UK Gambling Firms to Eliminate Withdrawal Restrictions
It was on in March this year that the watchdog of competition in UK’s gambling market, Competition and Markets Authority (CMA), launched an inspection into the country’s gambling scenario to know about fund withdrawal facilities offers by gaming operators. It launched an enforcement action against a couple of UK-based gambling operators to check if they have placed unnecessary withdrawal restrictions on people.
The organization showed its concern over low money withdrawal limits and “short deadlines” for people to authenticate their identity while taking out funds. Not only this, the CMA expressed its concern over the practice of fund forfeiture if people delayed their responses. The probe brought three major operators—Ladbrokes, Playtech Entertainment’s TitanBet and Winner sites, and William Hill—to the eye of the CMA, whose efforts to eliminate withdrawal restrictions continue.
Jumpman Gaming and Progress Play
Out of all gaming operators probed by the CMA, two operators, namely Jumpman Gaming and Progress Play, have given their consent to remove withdrawal restrictions. They have agreed to rule out practices that needed customers to withdraw funds in stages or forfeit any amount from “dormant” accounts.
The CMA picked out Progress Play as a gaming operator to let go its response times for customer identification checks. The organization clearly underlined that the country’s gaming operators could not provide any justification for forfeiting a customer’s money just because they failed to provide necessary information within a stipulated time frame.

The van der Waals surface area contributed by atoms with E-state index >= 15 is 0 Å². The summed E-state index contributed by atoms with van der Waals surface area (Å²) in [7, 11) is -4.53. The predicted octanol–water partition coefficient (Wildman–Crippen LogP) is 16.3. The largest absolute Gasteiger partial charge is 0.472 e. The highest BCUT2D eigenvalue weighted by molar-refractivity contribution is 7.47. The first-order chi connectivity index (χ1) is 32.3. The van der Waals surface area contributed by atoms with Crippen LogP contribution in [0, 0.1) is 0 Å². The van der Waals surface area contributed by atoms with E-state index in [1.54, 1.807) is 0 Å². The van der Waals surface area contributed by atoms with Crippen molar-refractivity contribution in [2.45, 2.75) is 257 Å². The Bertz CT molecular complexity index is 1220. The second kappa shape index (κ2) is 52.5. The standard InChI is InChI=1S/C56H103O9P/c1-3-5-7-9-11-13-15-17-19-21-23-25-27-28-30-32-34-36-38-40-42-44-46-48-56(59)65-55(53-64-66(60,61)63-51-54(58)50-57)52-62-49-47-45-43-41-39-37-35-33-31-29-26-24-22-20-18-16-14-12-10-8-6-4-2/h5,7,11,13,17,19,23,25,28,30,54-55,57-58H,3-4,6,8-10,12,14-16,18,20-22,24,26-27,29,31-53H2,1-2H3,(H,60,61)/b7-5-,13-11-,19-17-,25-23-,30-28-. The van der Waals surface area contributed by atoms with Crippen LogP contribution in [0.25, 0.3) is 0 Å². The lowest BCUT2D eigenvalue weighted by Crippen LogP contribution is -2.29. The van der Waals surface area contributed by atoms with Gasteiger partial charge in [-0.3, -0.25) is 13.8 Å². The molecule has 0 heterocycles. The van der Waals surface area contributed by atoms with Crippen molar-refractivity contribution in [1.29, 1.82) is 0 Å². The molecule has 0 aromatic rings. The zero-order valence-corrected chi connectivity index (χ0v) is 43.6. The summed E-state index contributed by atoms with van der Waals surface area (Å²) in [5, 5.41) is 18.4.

At the same, gambling companies have to provide reasonable checks to prevent cases of fraud and money laundering from taking place. No matter what, the commission is steadfast in raising the standards of the sector and ensure that customers are treated fairly by gaming operators.
The new regulations pertain to the sector’s different aspects, such as advertising come-ons, promotional offers, anti-money laundering obligations, and kid-friendly marketing.
George Lusty, senior director for consumer protection at CMA, said that these two operators where the first ones to concede to the new rules, but other companies in the domain could follow suit. The UK Gambling Commission (UKGC), on the other hand, issued a statement emphasizing that online operators have to abide by the rules or face unappreciable consequences.
The UKGC and CMA have been working in close association with each other to lay down fairer terms and conditions for customers and ensure operators don’t breach consumer protection law. The commission is likely to impose considerably higher penalties on gaming operators who don’t toe the line with the new regulations.